The NY Times reports that a New York trial court has invalidated New York’s rule banning giant-sized sugar soft-drinks. The court’s decision can be found here. On a quick read, the decision seems to rest on two grounds:
1. The rule exceeds the powers of the public health board, despite a provision in the New York city charter giving the board broad jurisdiction to protect the health of the city. The court’s holding seems to rest on a doctrine created by the New York Court of Appeals (despite its name, the highest state court), which attempts to distinguish legislative from administrative authority. In order to get to this holding, the court had first to construe the broad language of the city charter narrowly. It did so by contending that the board only has jurisdiction over acute health threats, not chronic ones. I have to say that this seems very dubious to me.
2. The rule is irrational because it does not cover all high-sugar drinks from all vendors, just soft-drinks from eateries. It’s a little weird that the plaintiffs, who hated the ban, were complaining that it should have been much broader, but such are the ways of legal argument. The challenge was also under New York rather than federal law, so local legal doctrines may have unusual twists. At least at the federal level, courts have often recognized that legal reforms often happen one step at a time.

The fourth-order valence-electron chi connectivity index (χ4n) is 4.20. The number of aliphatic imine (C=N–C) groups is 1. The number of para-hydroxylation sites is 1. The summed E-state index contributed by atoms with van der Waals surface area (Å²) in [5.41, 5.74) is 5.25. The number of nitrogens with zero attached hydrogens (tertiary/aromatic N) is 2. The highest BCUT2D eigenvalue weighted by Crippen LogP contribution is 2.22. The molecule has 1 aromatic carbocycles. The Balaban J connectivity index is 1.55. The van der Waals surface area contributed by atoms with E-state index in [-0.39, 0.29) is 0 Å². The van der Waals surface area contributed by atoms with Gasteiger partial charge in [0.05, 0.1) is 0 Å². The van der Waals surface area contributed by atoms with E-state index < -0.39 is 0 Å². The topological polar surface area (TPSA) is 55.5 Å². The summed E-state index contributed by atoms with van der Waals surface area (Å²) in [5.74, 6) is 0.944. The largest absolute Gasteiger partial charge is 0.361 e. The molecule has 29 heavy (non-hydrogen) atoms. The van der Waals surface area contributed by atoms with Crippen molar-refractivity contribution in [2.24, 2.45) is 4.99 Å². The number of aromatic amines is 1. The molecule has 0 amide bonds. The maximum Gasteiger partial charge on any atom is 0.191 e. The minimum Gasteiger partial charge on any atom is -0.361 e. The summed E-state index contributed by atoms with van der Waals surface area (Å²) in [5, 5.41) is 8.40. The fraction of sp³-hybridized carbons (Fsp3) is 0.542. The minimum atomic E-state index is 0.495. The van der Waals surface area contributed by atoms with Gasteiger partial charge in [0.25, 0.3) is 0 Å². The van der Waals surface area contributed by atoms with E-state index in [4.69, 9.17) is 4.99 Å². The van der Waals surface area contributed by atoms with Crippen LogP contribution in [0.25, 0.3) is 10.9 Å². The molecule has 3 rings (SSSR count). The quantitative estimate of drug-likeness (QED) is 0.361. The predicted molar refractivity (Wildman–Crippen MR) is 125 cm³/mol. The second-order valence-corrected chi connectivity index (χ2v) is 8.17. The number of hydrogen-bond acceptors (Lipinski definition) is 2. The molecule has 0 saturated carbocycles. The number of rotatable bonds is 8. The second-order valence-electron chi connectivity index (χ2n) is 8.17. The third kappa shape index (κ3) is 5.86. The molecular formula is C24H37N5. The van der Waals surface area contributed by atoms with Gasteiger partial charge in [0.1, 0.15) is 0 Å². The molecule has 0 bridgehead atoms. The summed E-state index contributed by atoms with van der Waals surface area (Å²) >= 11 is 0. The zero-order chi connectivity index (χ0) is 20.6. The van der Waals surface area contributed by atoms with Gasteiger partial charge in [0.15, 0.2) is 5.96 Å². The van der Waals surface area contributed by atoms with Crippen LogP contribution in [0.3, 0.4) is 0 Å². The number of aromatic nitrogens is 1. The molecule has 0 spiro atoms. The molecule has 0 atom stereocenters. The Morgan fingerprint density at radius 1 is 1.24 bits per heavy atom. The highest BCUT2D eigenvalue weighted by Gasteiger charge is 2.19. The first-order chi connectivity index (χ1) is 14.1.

The opinion goes out of its way to discuss whether obesity could really be called an epidemic or whether sugared drinks are really part of the problem, although it doesn’t draw any conclusions on these points. This may be a signal that the judge was unpersuaded that there’s really a public health justification for regulation. The swipe at regulation to prevent chronic conditions certainly indicates a very limited view of what public health involves.
Of course, it’s not totally clear that this ban would actually reduce obesity or initiate further reforms that could make in-roads on the problem. If the judge and the soft-drink industry have their way, we’ll never get a chance to find out. In the meantime, investors in Coke, Pepsi, and the sugar industry can rest easier. I think I’m going to have to boycott Diet Coke until this litigation is over.